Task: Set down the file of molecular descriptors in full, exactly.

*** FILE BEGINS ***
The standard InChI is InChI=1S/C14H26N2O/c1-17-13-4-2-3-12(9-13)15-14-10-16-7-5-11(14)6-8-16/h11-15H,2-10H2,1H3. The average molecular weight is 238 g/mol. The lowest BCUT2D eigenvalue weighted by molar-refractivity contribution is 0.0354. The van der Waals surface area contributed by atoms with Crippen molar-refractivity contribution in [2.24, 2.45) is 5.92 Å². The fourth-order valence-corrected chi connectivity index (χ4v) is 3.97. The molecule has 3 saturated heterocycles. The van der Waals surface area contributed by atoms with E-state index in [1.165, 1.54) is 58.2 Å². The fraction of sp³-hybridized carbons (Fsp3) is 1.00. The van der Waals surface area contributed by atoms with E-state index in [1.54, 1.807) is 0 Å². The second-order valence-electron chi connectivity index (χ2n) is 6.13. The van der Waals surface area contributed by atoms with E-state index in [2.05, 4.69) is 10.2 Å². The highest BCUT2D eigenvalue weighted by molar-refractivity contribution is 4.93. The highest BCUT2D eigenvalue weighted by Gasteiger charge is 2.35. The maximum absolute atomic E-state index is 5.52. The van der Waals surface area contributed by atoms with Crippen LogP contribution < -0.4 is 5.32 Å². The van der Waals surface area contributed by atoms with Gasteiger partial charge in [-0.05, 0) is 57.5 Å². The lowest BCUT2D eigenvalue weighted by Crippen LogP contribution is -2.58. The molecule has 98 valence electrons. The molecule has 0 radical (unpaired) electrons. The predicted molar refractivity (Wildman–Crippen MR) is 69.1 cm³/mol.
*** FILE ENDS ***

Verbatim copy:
The standard InChI is InChI=1S/C14H26N2O/c1-17-13-4-2-3-12(9-13)15-14-10-16-7-5-11(14)6-8-16/h11-15H,2-10H2,1H3. The average molecular weight is 238 g/mol. The lowest BCUT2D eigenvalue weighted by molar-refractivity contribution is 0.0354. The van der Waals surface area contributed by atoms with Crippen molar-refractivity contribution in [2.24, 2.45) is 5.92 Å². The fourth-order valence-corrected chi connectivity index (χ4v) is 3.97. The molecule has 3 saturated heterocycles. The van der Waals surface area contributed by atoms with E-state index in [1.165, 1.54) is 58.2 Å². The fraction of sp³-hybridized carbons (Fsp3) is 1.00. The van der Waals surface area contributed by atoms with E-state index in [1.54, 1.807) is 0 Å². The second-order valence-electron chi connectivity index (χ2n) is 6.13. The van der Waals surface area contributed by atoms with E-state index in [2.05, 4.69) is 10.2 Å². The highest BCUT2D eigenvalue weighted by molar-refractivity contribution is 4.93. The highest BCUT2D eigenvalue weighted by Gasteiger charge is 2.35. The maximum absolute atomic E-state index is 5.52. The van der Waals surface area contributed by atoms with Crippen LogP contribution < -0.4 is 5.32 Å². The van der Waals surface area contributed by atoms with Gasteiger partial charge in [-0.05, 0) is 57.5 Å². The lowest BCUT2D eigenvalue weighted by Crippen LogP contribution is -2.58. The molecule has 98 valence electrons. The molecule has 0 radical (unpaired) electrons. The predicted molar refractivity (Wildman–Crippen MR) is 69.1 cm³/mol.